Sitting at a session of the international symposium to combat global anti-Semitism, organized by Israel’s Ministry of Foreign Affairs, I felt – rather than heard – a hum.
My cellphone was vibrating in my pocket. Ordinarily, I power down during meetings and conferences. But here, in Jerusalem, it seemed like an affront to the national ethos to turn off my cellphone for any reason at all.
As surreptitiously as possible, I glanced at the display: 4:03 p.m. It was my brother calling from Be’er Sheva. At the first opportunity, I stepped into a corridor to return the call.
His voice came through, excited. “Ida Fink won Pras Yisrael! They announced it on the news at four. I knew you’d want to know right away.”
Pras Yisrael – the Israel Prize – is an award conferred by the Israeli government to honour excellence and lifetime achievement in a rotating set of fields. The most prestigious award in the country, Pras Yisrael was established in 1953 and is awarded annually. The award is announced some time before Yom Ha’atzmaut, Independence Day, and conferred on that day in Jerusalem in the presence of the president, the chief justice of the Supreme Court, and the Knesset. This year – Israel’s 60th – Ida Fink was selected to receive the Israel Prize for literature, in recognition of the excellence and significance of her work, joining the ranks of such luminaries as Shmuel Yosef Agnon, Aharon Appelfeld, and Leah Goldberg,
Readers of this column who are familiar with Fink’s subtle and luminous writing are nodding in approval. My students at York University are gripped by her work, particularly her stunning collection of short stories, A Scrap of Time, finding it powerful and profound.
I phoned her immediately to congratulate her. I had been sipping coffee with her at her Ramat Aviv apartment only a few days earlier. She had no inking then that she was up for this important honour. She learned of it a mere two hours before my brother heard it broadcast on the radio.
Fink was born in Zbaraz, Poland, in 1921 to an educated, professional family that was well-integrated into Polish culture. At the time the Nazis invaded Poland in September, 1939, Fink was 18 years old, preparing for a career as a pianist and studying literature and music.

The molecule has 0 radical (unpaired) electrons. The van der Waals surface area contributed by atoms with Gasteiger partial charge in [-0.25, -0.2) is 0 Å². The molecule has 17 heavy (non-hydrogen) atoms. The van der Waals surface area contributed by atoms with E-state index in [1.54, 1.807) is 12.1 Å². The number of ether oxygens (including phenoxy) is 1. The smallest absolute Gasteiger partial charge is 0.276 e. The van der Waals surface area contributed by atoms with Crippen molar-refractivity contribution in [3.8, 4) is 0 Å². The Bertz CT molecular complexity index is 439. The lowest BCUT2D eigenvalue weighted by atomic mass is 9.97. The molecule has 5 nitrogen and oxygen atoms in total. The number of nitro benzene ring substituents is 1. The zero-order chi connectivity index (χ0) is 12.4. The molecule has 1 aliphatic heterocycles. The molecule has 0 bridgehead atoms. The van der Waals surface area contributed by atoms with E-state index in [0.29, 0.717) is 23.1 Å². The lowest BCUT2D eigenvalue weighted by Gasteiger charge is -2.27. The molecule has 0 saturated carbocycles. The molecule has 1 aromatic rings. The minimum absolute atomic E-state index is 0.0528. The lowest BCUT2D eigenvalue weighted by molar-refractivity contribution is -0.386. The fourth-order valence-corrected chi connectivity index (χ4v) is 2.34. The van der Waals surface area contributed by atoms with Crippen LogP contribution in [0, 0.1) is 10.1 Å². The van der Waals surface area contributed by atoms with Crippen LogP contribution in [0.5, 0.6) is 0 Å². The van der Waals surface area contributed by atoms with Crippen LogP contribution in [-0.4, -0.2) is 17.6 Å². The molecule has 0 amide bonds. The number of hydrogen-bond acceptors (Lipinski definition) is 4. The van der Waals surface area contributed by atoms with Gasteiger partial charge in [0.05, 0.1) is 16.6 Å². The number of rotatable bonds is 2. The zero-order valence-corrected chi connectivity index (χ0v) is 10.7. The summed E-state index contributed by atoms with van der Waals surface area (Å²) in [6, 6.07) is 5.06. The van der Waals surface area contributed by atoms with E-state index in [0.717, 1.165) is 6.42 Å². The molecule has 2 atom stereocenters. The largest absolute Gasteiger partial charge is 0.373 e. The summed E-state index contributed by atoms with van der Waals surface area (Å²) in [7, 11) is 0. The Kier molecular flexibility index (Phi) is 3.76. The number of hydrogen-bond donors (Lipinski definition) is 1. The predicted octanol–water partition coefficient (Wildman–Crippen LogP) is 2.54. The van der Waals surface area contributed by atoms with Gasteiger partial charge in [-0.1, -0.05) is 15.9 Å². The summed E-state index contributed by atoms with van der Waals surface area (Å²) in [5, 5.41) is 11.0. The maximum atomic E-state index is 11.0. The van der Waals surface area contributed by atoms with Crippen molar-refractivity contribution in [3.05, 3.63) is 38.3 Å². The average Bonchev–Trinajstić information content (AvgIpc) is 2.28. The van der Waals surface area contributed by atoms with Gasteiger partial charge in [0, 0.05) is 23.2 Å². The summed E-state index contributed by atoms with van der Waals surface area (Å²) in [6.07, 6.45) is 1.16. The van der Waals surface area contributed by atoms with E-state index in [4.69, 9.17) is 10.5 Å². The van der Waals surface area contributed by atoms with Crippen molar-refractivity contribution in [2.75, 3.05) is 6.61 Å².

Her studies were abruptly terminated, and the family was soon confined to the Zbaraz Ghetto. In 1942, she and her younger sister acquired false identity papers and left the ghetto. A fair-haired, blue-eyed young woman, Fink did not look identifiably Jewish. The two sisters survived the war by concealing their identities. Fink’s novel, The Journey, is a fictionalized account of the war years.
After the war, Fink married, and in 1957, she moved to Israel with her husband and daughter, setting up a home in Holon. She knew not a word of Hebrew. At the age of 36, she began to learn the aleph bet.
She worked for at Yad Vashem recording the testimonies of other Holocaust survivors. At home, she began to craft short stories about wartime experiences and their aftermath. Her stories capture the daily details of life and death under the threat of genocide, as well as the interplay of memory, bereavement and trauma. Her speciality is the very short story – slivers of remembrance, some as brief as three pages – that focus on moments of revelation and moments of radical change.
Early on, publishers rejected her stories, telling her that her writing was too subdued for her subject. Fink persisted, developing a voice that was subtle yet powerful and haunting.
When her first collection of stories was published in the 1980s, it earned high praise from reviewers, and she has gone on to receive many prestigious international awards, including the first Anne Frank Prize for Literature, the Moravia Prize, the Yad Vashem Prize, and now, Pras Yisrael. At 87, she is in frail health, so the prize is timely.
I have known Fink since the early 1990s and have the pleasure and honour of considering her a friend and mentor. If you have yet to read her stories, let this award prompt you to do so now.